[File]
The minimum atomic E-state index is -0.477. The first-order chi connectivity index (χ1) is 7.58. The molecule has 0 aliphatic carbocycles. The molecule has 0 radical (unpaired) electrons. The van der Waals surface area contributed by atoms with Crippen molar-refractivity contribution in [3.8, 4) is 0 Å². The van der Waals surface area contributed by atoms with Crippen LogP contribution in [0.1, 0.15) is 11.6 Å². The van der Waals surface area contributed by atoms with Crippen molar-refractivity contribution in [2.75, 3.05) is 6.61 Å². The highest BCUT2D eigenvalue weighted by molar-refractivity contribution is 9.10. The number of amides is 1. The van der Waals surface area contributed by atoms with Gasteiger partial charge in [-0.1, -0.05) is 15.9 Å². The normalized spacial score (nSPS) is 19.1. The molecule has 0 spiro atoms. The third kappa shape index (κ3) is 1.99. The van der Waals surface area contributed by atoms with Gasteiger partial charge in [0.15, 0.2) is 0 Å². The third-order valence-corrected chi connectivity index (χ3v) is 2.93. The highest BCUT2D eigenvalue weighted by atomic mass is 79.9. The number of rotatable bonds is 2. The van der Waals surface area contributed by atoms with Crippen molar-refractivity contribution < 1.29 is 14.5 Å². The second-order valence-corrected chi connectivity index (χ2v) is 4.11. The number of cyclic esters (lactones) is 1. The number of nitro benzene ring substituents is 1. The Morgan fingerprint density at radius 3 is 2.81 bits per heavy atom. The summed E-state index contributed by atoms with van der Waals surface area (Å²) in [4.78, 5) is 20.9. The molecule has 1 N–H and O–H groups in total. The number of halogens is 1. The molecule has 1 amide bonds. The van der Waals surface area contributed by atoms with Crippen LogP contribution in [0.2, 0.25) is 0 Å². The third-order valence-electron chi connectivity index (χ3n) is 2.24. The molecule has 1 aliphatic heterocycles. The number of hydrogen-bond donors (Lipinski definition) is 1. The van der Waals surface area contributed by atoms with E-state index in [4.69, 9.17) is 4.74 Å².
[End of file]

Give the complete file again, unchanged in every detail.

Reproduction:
The minimum atomic E-state index is -0.477. The first-order chi connectivity index (χ1) is 7.58. The molecule has 0 aliphatic carbocycles. The molecule has 0 radical (unpaired) electrons. The van der Waals surface area contributed by atoms with Crippen molar-refractivity contribution in [3.8, 4) is 0 Å². The van der Waals surface area contributed by atoms with Crippen LogP contribution in [0.1, 0.15) is 11.6 Å². The van der Waals surface area contributed by atoms with Crippen molar-refractivity contribution in [2.75, 3.05) is 6.61 Å². The highest BCUT2D eigenvalue weighted by molar-refractivity contribution is 9.10. The number of amides is 1. The van der Waals surface area contributed by atoms with Gasteiger partial charge in [-0.1, -0.05) is 15.9 Å². The normalized spacial score (nSPS) is 19.1. The molecule has 0 spiro atoms. The third kappa shape index (κ3) is 1.99. The van der Waals surface area contributed by atoms with Gasteiger partial charge in [0.15, 0.2) is 0 Å². The third-order valence-corrected chi connectivity index (χ3v) is 2.93. The highest BCUT2D eigenvalue weighted by atomic mass is 79.9. The number of rotatable bonds is 2. The van der Waals surface area contributed by atoms with Crippen molar-refractivity contribution < 1.29 is 14.5 Å². The second-order valence-corrected chi connectivity index (χ2v) is 4.11. The number of cyclic esters (lactones) is 1. The number of nitro benzene ring substituents is 1. The Morgan fingerprint density at radius 3 is 2.81 bits per heavy atom. The summed E-state index contributed by atoms with van der Waals surface area (Å²) in [4.78, 5) is 20.9. The molecule has 1 N–H and O–H groups in total. The number of halogens is 1. The molecule has 1 amide bonds. The van der Waals surface area contributed by atoms with Crippen LogP contribution in [0.2, 0.25) is 0 Å². The third-order valence-electron chi connectivity index (χ3n) is 2.24. The molecule has 1 aliphatic heterocycles. The number of hydrogen-bond donors (Lipinski definition) is 1. The van der Waals surface area contributed by atoms with E-state index in [4.69, 9.17) is 4.74 Å².